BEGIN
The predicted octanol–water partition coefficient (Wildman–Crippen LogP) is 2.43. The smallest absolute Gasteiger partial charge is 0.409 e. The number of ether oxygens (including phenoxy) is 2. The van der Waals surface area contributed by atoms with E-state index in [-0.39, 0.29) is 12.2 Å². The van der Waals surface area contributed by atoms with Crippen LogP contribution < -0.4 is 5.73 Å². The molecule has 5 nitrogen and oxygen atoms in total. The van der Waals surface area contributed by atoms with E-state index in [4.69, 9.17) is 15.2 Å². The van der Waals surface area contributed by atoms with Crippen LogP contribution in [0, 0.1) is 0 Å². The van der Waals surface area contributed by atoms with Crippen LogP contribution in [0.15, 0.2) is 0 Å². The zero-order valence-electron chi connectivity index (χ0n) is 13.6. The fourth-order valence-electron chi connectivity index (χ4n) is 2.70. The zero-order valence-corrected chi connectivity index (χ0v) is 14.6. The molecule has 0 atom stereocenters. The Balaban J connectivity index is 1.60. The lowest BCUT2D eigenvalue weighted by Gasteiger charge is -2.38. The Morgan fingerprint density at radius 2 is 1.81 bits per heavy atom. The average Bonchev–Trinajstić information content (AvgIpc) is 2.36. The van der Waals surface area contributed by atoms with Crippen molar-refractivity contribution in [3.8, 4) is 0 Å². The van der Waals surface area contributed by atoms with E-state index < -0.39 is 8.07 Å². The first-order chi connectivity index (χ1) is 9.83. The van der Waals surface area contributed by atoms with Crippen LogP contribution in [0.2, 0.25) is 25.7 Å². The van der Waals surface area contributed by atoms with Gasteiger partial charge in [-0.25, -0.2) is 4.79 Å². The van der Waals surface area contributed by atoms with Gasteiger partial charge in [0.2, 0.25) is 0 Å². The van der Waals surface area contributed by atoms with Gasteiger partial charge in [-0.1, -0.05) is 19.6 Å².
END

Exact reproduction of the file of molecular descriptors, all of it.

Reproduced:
The predicted octanol–water partition coefficient (Wildman–Crippen LogP) is 2.43. The smallest absolute Gasteiger partial charge is 0.409 e. The number of ether oxygens (including phenoxy) is 2. The van der Waals surface area contributed by atoms with E-state index in [-0.39, 0.29) is 12.2 Å². The van der Waals surface area contributed by atoms with Crippen LogP contribution < -0.4 is 5.73 Å². The molecule has 5 nitrogen and oxygen atoms in total. The van der Waals surface area contributed by atoms with E-state index in [4.69, 9.17) is 15.2 Å². The van der Waals surface area contributed by atoms with Crippen LogP contribution in [0, 0.1) is 0 Å². The van der Waals surface area contributed by atoms with Crippen LogP contribution in [0.15, 0.2) is 0 Å². The zero-order valence-electron chi connectivity index (χ0n) is 13.6. The fourth-order valence-electron chi connectivity index (χ4n) is 2.70. The zero-order valence-corrected chi connectivity index (χ0v) is 14.6. The molecule has 0 atom stereocenters. The Balaban J connectivity index is 1.60. The lowest BCUT2D eigenvalue weighted by Gasteiger charge is -2.38. The Morgan fingerprint density at radius 2 is 1.81 bits per heavy atom. The average Bonchev–Trinajstić information content (AvgIpc) is 2.36. The van der Waals surface area contributed by atoms with Crippen molar-refractivity contribution in [3.8, 4) is 0 Å². The van der Waals surface area contributed by atoms with E-state index < -0.39 is 8.07 Å². The first-order chi connectivity index (χ1) is 9.83. The van der Waals surface area contributed by atoms with Crippen LogP contribution in [0.2, 0.25) is 25.7 Å². The van der Waals surface area contributed by atoms with Gasteiger partial charge in [-0.25, -0.2) is 4.79 Å². The van der Waals surface area contributed by atoms with Gasteiger partial charge in [0.2, 0.25) is 0 Å². The van der Waals surface area contributed by atoms with Gasteiger partial charge in [-0.1, -0.05) is 19.6 Å².